Let’s take a look at some ways to reduce the threat:
1. Cut back on the amount of credit cards you are actively using.
The days of having seven, eight, or nine credit cards in your wallet are over! We have to stop spending more than what we earn. This will keep you in debt for years! Even if they have low or no balances, it’s a risk to carry your cards around with you. Carry only the ones you need and cut up the others. Do not close the ones you cut up because you will close your whole credit history. If those balances are zero, it will look wonderfully on your credit.
2. Make sure you review your credit report regularly.
By law you can obtain one free report from each of the credit bureaus every year. If you divide that up to one a quarter, you can keep a good eye on your credit report. My husband has kept up with his credit score through Credit Karma and a credit repair company call Lexington Law.
After getting your credit report, if you find anything that looks off, make sure to call the credit bureau right away. Sometimes you are able to get it removed and other times they won’t remove it. Lexington Law helped Nate get a lot of items that were reported incorrectly off of his credit.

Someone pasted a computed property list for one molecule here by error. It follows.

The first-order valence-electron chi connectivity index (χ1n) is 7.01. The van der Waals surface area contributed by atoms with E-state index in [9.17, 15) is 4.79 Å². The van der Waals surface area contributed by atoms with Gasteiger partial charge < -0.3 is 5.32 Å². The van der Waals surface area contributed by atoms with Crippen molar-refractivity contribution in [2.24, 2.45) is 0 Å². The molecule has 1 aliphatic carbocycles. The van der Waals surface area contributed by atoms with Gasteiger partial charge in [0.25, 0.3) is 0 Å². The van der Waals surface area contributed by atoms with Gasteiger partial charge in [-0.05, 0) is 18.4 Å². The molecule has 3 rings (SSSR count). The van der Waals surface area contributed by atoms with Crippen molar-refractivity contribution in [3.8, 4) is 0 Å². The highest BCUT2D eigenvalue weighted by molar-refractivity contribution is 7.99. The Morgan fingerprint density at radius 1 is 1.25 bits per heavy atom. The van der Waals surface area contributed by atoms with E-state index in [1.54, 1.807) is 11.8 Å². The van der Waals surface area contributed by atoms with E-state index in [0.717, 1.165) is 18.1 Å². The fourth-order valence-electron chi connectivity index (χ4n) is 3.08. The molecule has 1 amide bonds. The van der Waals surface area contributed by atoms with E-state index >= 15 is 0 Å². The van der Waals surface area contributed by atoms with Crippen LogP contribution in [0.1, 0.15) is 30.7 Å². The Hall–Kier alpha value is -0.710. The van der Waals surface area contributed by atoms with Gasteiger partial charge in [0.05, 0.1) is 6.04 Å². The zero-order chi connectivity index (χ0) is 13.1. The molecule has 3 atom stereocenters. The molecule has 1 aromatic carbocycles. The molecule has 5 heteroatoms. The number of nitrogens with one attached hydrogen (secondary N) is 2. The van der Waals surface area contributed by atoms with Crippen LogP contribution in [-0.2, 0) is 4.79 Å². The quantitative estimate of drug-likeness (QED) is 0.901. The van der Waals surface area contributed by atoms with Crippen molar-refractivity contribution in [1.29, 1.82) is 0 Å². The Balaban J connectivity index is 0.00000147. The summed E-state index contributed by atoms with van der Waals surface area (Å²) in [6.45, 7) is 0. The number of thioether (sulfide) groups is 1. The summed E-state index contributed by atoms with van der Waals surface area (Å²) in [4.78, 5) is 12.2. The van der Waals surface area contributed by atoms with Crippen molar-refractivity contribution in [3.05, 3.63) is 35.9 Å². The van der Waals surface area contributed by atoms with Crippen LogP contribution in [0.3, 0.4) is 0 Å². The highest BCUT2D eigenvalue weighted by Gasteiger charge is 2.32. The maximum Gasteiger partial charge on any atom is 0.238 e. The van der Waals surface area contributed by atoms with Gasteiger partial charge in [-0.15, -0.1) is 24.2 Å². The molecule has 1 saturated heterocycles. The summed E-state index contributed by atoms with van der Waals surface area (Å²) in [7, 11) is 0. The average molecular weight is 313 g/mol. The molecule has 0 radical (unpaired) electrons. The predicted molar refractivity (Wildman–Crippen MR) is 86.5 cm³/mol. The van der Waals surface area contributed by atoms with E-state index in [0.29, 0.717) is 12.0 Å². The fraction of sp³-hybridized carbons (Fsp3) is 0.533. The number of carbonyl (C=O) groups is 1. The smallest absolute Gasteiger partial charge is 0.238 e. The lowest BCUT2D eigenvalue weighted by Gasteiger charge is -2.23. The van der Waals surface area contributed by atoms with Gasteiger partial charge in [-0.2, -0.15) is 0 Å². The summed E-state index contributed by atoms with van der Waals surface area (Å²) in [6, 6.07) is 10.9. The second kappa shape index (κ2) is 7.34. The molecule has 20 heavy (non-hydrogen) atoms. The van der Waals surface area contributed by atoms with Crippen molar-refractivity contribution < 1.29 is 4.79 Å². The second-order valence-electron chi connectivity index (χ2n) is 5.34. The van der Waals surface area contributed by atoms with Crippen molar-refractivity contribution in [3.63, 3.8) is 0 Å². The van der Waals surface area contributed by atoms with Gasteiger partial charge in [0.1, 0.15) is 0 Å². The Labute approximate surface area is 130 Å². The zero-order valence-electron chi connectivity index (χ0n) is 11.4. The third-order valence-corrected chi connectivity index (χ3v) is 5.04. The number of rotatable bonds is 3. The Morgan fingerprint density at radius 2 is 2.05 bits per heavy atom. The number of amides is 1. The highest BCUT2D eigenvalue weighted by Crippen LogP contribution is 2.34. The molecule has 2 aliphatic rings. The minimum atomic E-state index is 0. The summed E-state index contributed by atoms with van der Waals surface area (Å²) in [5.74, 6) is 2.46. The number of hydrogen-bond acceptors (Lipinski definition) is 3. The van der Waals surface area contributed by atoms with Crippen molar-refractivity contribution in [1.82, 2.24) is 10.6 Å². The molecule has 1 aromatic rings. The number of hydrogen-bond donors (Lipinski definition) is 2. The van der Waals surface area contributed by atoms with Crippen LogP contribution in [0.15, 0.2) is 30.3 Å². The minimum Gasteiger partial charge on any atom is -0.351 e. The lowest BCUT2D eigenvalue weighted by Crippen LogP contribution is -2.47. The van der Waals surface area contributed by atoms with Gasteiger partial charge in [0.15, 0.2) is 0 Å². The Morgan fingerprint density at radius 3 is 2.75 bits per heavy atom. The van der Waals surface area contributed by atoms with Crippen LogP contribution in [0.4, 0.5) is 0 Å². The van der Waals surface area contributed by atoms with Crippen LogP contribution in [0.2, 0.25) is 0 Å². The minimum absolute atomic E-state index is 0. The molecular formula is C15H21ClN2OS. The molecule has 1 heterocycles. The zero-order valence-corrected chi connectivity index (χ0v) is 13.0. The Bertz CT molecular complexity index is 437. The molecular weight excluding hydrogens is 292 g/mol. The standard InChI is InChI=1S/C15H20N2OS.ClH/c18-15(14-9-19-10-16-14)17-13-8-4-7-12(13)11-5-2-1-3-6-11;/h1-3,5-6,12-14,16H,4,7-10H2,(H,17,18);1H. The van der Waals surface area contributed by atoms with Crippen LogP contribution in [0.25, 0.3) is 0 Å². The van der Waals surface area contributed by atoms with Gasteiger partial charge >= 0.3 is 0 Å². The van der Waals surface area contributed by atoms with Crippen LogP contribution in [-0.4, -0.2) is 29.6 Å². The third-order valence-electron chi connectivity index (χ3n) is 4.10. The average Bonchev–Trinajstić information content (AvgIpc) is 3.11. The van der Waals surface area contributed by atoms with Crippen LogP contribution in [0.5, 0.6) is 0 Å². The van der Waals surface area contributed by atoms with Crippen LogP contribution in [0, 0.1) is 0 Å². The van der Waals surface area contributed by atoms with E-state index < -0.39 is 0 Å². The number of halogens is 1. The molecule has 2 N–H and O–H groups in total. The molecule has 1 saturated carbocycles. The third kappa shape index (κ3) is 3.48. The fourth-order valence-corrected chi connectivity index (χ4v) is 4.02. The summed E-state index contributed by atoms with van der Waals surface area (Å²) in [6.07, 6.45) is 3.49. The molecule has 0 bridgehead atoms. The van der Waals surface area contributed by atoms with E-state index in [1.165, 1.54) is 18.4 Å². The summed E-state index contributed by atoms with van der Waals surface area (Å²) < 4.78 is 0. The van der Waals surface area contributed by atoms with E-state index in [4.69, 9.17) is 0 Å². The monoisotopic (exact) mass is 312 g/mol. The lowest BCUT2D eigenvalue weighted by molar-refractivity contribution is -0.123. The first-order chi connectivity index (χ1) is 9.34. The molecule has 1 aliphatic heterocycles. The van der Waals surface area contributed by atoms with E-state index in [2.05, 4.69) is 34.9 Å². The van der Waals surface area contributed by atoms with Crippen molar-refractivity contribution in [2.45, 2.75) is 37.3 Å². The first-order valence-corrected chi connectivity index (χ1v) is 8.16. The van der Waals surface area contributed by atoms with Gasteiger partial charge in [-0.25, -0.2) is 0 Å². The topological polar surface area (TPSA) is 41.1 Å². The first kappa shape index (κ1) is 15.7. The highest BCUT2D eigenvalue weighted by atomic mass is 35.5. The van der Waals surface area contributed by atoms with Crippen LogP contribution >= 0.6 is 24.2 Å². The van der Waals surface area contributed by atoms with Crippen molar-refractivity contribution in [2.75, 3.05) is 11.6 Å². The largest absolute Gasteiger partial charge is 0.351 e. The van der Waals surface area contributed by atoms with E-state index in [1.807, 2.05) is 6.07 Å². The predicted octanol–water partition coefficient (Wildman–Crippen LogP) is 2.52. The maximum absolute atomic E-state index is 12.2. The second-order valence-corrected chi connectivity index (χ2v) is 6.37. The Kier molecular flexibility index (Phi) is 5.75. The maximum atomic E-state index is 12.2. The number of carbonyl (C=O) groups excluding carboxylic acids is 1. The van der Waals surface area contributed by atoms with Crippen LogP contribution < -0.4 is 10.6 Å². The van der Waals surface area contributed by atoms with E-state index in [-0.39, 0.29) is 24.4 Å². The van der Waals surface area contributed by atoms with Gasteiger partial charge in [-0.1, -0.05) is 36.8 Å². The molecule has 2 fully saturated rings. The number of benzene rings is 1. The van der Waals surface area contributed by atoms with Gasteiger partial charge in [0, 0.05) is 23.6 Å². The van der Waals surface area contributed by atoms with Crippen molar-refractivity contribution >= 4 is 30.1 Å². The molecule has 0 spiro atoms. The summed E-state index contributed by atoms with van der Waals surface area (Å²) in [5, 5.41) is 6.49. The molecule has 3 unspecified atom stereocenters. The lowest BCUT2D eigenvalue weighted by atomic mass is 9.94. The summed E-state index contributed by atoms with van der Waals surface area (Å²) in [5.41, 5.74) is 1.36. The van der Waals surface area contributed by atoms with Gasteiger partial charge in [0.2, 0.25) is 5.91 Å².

3. Never sign the back of the card.
When I hand the cashier my bank card, I stand there and watch what they are going to do. They should check the back of it and ask for your ID especially if there is no signature. Also, by signing the back of the card, you are making it way to easy for a thief to forge your signature. Instead of signing your cards write “See photo ID” or something similar on the back of the card. That is much better protection for you than signing your name.
Also, check with your bank or the credit card company’s fraud policy. If I spend over a certain amount in a short period of time, my bank will automatically start declining transactions. When we go on vacation, we always let the bank know. If not, they will think my card was stolen and start declining transactions.